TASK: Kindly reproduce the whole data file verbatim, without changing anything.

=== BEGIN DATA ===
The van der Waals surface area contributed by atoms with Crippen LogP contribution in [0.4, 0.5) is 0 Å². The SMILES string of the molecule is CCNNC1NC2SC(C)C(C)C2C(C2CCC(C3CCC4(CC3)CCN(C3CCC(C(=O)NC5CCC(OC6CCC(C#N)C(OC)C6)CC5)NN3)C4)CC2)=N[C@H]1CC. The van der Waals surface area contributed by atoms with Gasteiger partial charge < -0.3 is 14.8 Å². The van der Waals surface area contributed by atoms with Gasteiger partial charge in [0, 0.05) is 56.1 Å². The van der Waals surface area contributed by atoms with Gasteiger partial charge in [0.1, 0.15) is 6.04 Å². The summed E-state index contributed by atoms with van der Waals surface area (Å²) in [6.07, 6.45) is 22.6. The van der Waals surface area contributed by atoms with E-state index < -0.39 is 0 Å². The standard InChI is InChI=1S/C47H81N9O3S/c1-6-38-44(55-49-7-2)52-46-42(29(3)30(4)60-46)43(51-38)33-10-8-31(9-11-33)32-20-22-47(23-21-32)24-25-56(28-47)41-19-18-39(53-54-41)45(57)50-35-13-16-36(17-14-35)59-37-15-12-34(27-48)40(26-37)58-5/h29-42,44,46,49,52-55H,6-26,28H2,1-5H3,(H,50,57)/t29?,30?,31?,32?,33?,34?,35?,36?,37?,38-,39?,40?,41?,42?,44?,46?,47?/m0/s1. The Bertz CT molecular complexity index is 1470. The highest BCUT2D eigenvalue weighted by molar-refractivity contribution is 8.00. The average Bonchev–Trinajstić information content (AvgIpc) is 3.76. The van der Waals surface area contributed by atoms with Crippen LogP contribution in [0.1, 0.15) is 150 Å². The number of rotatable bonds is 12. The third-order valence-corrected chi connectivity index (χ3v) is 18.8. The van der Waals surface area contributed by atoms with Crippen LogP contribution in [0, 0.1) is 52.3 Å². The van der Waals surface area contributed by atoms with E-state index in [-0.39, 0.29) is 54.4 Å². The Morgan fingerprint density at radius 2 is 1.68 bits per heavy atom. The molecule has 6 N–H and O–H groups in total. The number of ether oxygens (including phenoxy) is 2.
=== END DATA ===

The van der Waals surface area contributed by atoms with Crippen LogP contribution in [0.4, 0.5) is 0 Å². The SMILES string of the molecule is CCNNC1NC2SC(C)C(C)C2C(C2CCC(C3CCC4(CC3)CCN(C3CCC(C(=O)NC5CCC(OC6CCC(C#N)C(OC)C6)CC5)NN3)C4)CC2)=N[C@H]1CC. The van der Waals surface area contributed by atoms with Gasteiger partial charge < -0.3 is 14.8 Å². The van der Waals surface area contributed by atoms with Gasteiger partial charge in [0, 0.05) is 56.1 Å². The van der Waals surface area contributed by atoms with Gasteiger partial charge in [0.1, 0.15) is 6.04 Å². The summed E-state index contributed by atoms with van der Waals surface area (Å²) in [6.07, 6.45) is 22.6. The van der Waals surface area contributed by atoms with E-state index < -0.39 is 0 Å². The standard InChI is InChI=1S/C47H81N9O3S/c1-6-38-44(55-49-7-2)52-46-42(29(3)30(4)60-46)43(51-38)33-10-8-31(9-11-33)32-20-22-47(23-21-32)24-25-56(28-47)41-19-18-39(53-54-41)45(57)50-35-13-16-36(17-14-35)59-37-15-12-34(27-48)40(26-37)58-5/h29-42,44,46,49,52-55H,6-26,28H2,1-5H3,(H,50,57)/t29?,30?,31?,32?,33?,34?,35?,36?,37?,38-,39?,40?,41?,42?,44?,46?,47?/m0/s1. The Bertz CT molecular complexity index is 1470. The highest BCUT2D eigenvalue weighted by molar-refractivity contribution is 8.00. The average Bonchev–Trinajstić information content (AvgIpc) is 3.76. The van der Waals surface area contributed by atoms with Crippen LogP contribution in [0.1, 0.15) is 150 Å². The number of rotatable bonds is 12. The third-order valence-corrected chi connectivity index (χ3v) is 18.8. The van der Waals surface area contributed by atoms with Crippen LogP contribution in [0, 0.1) is 52.3 Å². The van der Waals surface area contributed by atoms with E-state index in [-0.39, 0.29) is 54.4 Å². The Morgan fingerprint density at radius 2 is 1.68 bits per heavy atom. The molecule has 6 N–H and O–H groups in total. The number of ether oxygens (including phenoxy) is 2.